19. A. Schwerdtner, N. Leister, and R. Häussler, “A new approach to electroholography for TV and projection displays,” in Proc. SID Symp. Dig. Tech. Papers (2007) 1224–1227.

20. S. Reichelt, R. Häussler, N. Leister, G. Futterer, and A. Schwerdtner, “Large holographic 3D displays for tomorrow’s TV and monitors—solutions, challenges, and prospects,” in Proc. IEEE 21st Annu. Meeting Lasers Electro-Opt. Soc. (LEOS’08) (2008), pp. 194–195.

21. R. Häussler, S. Reichelt, N. Leister, E. Zschau, R. Missbach, and A. Schwerdtner, “Large real-time holographic displays: from prototypes to a consumer product,” Proc. SPIE 7237, 72370S (2009). [CrossRef]  

22. E. Zschau, R. Missbach, A. Schwerdtner, and H. Stolle, “Generation, encoding, and presentation of content on holographic displays in real time,” Proc. SPIE 7690, 76900E (2010). [CrossRef]  

23. R. Häussler, A. Schwerdtner, and N. Leister, “Large holographic displays as an alternative to stereoscopic displays,” Proc. SPIE 6803, 68030M (2008). [CrossRef]  

24. N. Leister, A. Schwerdtner, S. Furhapter, S. Buschbeck, J.-C. Olaya, and S. Flon, “Full-color interactive holographic projection system for large 3D scene reconstruction,” Proc. SPIE 6911, 69110V (2008). [CrossRef]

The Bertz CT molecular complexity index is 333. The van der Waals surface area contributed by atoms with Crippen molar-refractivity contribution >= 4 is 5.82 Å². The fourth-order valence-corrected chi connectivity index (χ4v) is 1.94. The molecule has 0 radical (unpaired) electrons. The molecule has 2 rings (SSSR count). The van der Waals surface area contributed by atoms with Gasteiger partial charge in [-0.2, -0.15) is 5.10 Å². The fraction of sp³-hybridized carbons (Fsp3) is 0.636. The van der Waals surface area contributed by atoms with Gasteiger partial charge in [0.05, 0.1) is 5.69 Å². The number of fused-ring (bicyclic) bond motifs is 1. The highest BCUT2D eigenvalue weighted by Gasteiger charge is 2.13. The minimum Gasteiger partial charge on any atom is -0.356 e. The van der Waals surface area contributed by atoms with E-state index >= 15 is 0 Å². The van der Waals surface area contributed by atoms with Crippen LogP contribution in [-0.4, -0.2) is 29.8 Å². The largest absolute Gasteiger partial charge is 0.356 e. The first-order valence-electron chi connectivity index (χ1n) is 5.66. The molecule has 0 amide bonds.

25. R. Häussler, Y. Gritsai, E. Zschau, R. Missbach, H. Sahm, M. Stock, and H. Stolle, “Large real-time holographic 3D displays: enabling components and results,” Appl. Opt. 56, F45–F52 (2017). [CrossRef]  

26. M. Stanley, R. W. Bannister, C. D. Cameron, S. D. Coomber, I. G. Cresswell, J. R. Hughes, V. Hui, P. O. Jackson, K. A. Milham, R. J. Miller, D. A. Payne, J. Quarrel, D. C. Scattergood, A. P. Smith, M. A. G. Smith, D. L. Tipton, P. J. Watson, P. J. Webber, and C. W. Slinger, “100-megapixel computer-generated holographic images from Active Tiling: a dynamic and scalable electro-optic modulator system,” Proc. SPIE 5005, 247–258 (2003). [CrossRef]